So this is a classwork assignment. Rough draft. Blah blah blah. I didn’t want to put in what I really thought about St. Augustine, so, you know, I called him a bookend.
St. Augustine and St. Thomas Aquinas serve as bookends to the period in Western history known as the Dark Ages, but they share something in common before their Christian faith; they both discovered the use of Aristotle in forming the Christian mind. All saw in humanity a purpose, albeit differently. Beginning with Aristotle, we find that the ancient Greek master believed that humans had a purpose, and that that purpose was for the good. While Augustine and Aquinas may have called it heaven or the blessed life, for Aristotle, this good life was eudaimonia. To this goal, all human actions must aim beginning with his intellect, reason and rationality. It is little wonder why this appealed so strongly later to Christian theologians, as for Aristotle, the logos was Reason, the mind of the human.
Aristotle writes, “[T]he good for man is an activity of the soul in accordance with virtue, or if there are more kinds of virtue than one, in accordance with the best and most perfect kind (Ethics, 1.7).” This energeia, or activity, would have encompassed the complete person, including the mind, so that the virtue which leads to the good life is not just an activity, or an action, of the body, but the very cognitive processes which directed that action. Thus, the good life is almost teleological in that it sees the result against the action, but continues to focus on the individual, in that virtue may be cultivated to produce the desired result, the good life. This virtue, then, is the complete human, and it was unique to our species. Of course, even within the uniqueness of humanity, Aristotle divided out women, slaves and others who could not by their own inclination choose to do virtue. By the negative, the good life is that much more accomplished when one chooses virtue, something only those who were free to do so could do. One accomplished the good life when they used the logos, or rationality, which is the purpose of humanity.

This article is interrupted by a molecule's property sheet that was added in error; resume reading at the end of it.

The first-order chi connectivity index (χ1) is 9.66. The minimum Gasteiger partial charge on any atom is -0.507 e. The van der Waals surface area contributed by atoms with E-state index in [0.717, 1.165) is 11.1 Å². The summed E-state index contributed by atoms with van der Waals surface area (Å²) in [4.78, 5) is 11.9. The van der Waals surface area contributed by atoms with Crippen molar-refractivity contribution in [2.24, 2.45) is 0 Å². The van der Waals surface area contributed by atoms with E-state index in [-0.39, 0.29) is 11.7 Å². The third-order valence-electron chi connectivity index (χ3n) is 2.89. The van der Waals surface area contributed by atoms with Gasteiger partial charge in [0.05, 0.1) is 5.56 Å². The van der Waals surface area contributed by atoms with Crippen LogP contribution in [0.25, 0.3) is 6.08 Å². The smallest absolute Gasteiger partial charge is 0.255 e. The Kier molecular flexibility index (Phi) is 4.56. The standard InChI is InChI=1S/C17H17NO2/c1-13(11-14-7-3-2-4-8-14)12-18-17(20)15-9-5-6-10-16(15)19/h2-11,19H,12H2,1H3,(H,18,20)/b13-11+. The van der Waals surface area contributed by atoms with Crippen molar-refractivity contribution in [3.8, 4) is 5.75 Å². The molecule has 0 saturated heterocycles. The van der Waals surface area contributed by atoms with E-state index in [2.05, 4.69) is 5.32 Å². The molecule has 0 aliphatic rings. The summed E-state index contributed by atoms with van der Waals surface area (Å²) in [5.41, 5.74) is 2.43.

Augustine, writing during a time of social change, and writing through a time of intense personal change, begins to use Aristotle and his notion of happiness (eudaimonia) to help shape the Christian mind in ethics. Like Aristotle, contemplation of the rational was involved in pursuing the good life. For Augustine, the intellect was the pursuit of God, and turning our will back towards him and in the direction of our love. Wogaman, in his article The Moral Vision of Saint Augustine, writes that Augustine saw that God was the source of all being and that everything in Creation was an expression of God’s will. Evil and sin, then, is the moving away from the full expression of humanity, which was corrupted in the Fall. Evil, then, is moving away from God through a misdirected love of something that isn’t God. This produces sin which is “based on a mistaken conception of what is good for us.”
Augustine writes, “Man indeed desires happiness even when he does so live as to make happiness impossible… Why this paradox, except that the happiness of man can come not from himself but only from God, and that to live according to oneself is to sin, and to sin is to lose God.” To prevent this, Augustine develops the four cardinal virtues, Prudence, Justice, Temperance, and Fortitude. Like Aristotle before him, these virtues are dependent upon the soul ruling the body (XIX.25, City of God). Both agree that virtue can be an exercise, as I suspect Augustine had tried throughout his Christian life. He would allow, however, that the good life could not be completely achieved in life, “For this reason there is no perfect peace so long as command is exercised over the vicious propensities, because the battle is fraught with peril while those vices that resist are being reduced to submission.” I suspect, then, that this is why the virtues were ordered in the way that they were by Augustine, especially in preventing “bodily delights.”